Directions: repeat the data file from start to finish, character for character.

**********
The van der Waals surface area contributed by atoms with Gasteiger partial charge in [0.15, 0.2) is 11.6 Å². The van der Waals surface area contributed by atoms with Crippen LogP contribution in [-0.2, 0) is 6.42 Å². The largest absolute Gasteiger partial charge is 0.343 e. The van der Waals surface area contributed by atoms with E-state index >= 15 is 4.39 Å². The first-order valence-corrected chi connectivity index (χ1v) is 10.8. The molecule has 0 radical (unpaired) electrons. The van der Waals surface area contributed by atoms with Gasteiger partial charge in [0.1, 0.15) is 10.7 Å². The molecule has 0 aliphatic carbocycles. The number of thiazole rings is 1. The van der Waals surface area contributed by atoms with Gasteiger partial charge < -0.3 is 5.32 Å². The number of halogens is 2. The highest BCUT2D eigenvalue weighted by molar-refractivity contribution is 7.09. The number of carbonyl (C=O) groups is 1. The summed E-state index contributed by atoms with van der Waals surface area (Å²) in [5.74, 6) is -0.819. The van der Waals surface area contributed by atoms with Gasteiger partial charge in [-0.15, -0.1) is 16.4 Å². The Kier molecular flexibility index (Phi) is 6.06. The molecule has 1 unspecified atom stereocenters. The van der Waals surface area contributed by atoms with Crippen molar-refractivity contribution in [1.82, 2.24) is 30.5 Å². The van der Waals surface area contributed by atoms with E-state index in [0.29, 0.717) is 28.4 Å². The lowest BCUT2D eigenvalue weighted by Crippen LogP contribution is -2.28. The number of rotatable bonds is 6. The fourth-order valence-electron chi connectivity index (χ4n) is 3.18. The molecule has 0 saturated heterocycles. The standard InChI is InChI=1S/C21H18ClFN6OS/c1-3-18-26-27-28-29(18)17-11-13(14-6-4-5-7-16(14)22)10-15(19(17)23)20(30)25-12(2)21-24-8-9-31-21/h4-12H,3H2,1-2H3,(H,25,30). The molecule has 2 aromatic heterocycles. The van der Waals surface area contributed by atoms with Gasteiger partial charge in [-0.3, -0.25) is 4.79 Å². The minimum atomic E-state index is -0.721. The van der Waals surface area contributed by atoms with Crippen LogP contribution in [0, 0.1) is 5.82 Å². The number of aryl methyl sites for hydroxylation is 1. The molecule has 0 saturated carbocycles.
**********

The van der Waals surface area contributed by atoms with Gasteiger partial charge in [0.15, 0.2) is 11.6 Å². The van der Waals surface area contributed by atoms with Crippen LogP contribution in [-0.2, 0) is 6.42 Å². The largest absolute Gasteiger partial charge is 0.343 e. The van der Waals surface area contributed by atoms with E-state index >= 15 is 4.39 Å². The first-order valence-corrected chi connectivity index (χ1v) is 10.8. The molecule has 0 radical (unpaired) electrons. The van der Waals surface area contributed by atoms with Gasteiger partial charge in [0.1, 0.15) is 10.7 Å². The molecule has 0 aliphatic carbocycles. The number of thiazole rings is 1. The van der Waals surface area contributed by atoms with Gasteiger partial charge < -0.3 is 5.32 Å². The number of halogens is 2. The highest BCUT2D eigenvalue weighted by molar-refractivity contribution is 7.09. The number of carbonyl (C=O) groups is 1. The summed E-state index contributed by atoms with van der Waals surface area (Å²) in [5.74, 6) is -0.819. The van der Waals surface area contributed by atoms with Gasteiger partial charge in [-0.15, -0.1) is 16.4 Å². The Kier molecular flexibility index (Phi) is 6.06. The molecule has 1 unspecified atom stereocenters. The van der Waals surface area contributed by atoms with Crippen molar-refractivity contribution in [1.82, 2.24) is 30.5 Å². The van der Waals surface area contributed by atoms with E-state index in [0.29, 0.717) is 28.4 Å². The lowest BCUT2D eigenvalue weighted by Crippen LogP contribution is -2.28. The number of rotatable bonds is 6. The fourth-order valence-electron chi connectivity index (χ4n) is 3.18. The molecule has 0 saturated heterocycles. The standard InChI is InChI=1S/C21H18ClFN6OS/c1-3-18-26-27-28-29(18)17-11-13(14-6-4-5-7-16(14)22)10-15(19(17)23)20(30)25-12(2)21-24-8-9-31-21/h4-12H,3H2,1-2H3,(H,25,30). The molecule has 2 aromatic heterocycles. The van der Waals surface area contributed by atoms with Gasteiger partial charge in [-0.3, -0.25) is 4.79 Å². The minimum atomic E-state index is -0.721. The van der Waals surface area contributed by atoms with Crippen LogP contribution in [0, 0.1) is 5.82 Å². The number of aryl methyl sites for hydroxylation is 1. The molecule has 0 saturated carbocycles.